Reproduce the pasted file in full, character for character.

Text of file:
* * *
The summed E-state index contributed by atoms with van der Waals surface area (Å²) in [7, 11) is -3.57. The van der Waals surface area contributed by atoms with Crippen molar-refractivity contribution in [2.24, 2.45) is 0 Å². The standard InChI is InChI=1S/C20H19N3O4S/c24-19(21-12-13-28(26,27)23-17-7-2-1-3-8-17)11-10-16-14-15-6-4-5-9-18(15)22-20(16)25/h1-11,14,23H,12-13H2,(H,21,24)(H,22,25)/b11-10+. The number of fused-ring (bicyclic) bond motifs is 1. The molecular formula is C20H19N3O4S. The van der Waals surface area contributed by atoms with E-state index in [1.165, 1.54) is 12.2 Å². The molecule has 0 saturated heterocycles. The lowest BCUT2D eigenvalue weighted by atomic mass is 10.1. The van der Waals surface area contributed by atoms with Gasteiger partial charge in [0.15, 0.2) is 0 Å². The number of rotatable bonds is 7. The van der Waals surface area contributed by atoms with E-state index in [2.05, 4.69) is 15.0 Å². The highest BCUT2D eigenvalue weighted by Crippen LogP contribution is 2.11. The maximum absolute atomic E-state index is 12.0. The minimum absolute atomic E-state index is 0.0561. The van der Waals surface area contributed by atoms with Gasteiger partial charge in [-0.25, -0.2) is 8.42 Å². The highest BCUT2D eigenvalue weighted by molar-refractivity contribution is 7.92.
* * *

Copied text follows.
The summed E-state index contributed by atoms with van der Waals surface area (Å²) in [7, 11) is -3.57. The van der Waals surface area contributed by atoms with Crippen molar-refractivity contribution in [2.24, 2.45) is 0 Å². The standard InChI is InChI=1S/C20H19N3O4S/c24-19(21-12-13-28(26,27)23-17-7-2-1-3-8-17)11-10-16-14-15-6-4-5-9-18(15)22-20(16)25/h1-11,14,23H,12-13H2,(H,21,24)(H,22,25)/b11-10+. The number of fused-ring (bicyclic) bond motifs is 1. The molecular formula is C20H19N3O4S. The van der Waals surface area contributed by atoms with E-state index in [1.165, 1.54) is 12.2 Å². The molecule has 0 saturated heterocycles. The lowest BCUT2D eigenvalue weighted by atomic mass is 10.1. The van der Waals surface area contributed by atoms with Gasteiger partial charge in [0.15, 0.2) is 0 Å². The number of rotatable bonds is 7. The van der Waals surface area contributed by atoms with E-state index in [2.05, 4.69) is 15.0 Å². The highest BCUT2D eigenvalue weighted by Crippen LogP contribution is 2.11. The maximum absolute atomic E-state index is 12.0. The minimum absolute atomic E-state index is 0.0561. The van der Waals surface area contributed by atoms with Gasteiger partial charge in [-0.25, -0.2) is 8.42 Å². The highest BCUT2D eigenvalue weighted by molar-refractivity contribution is 7.92.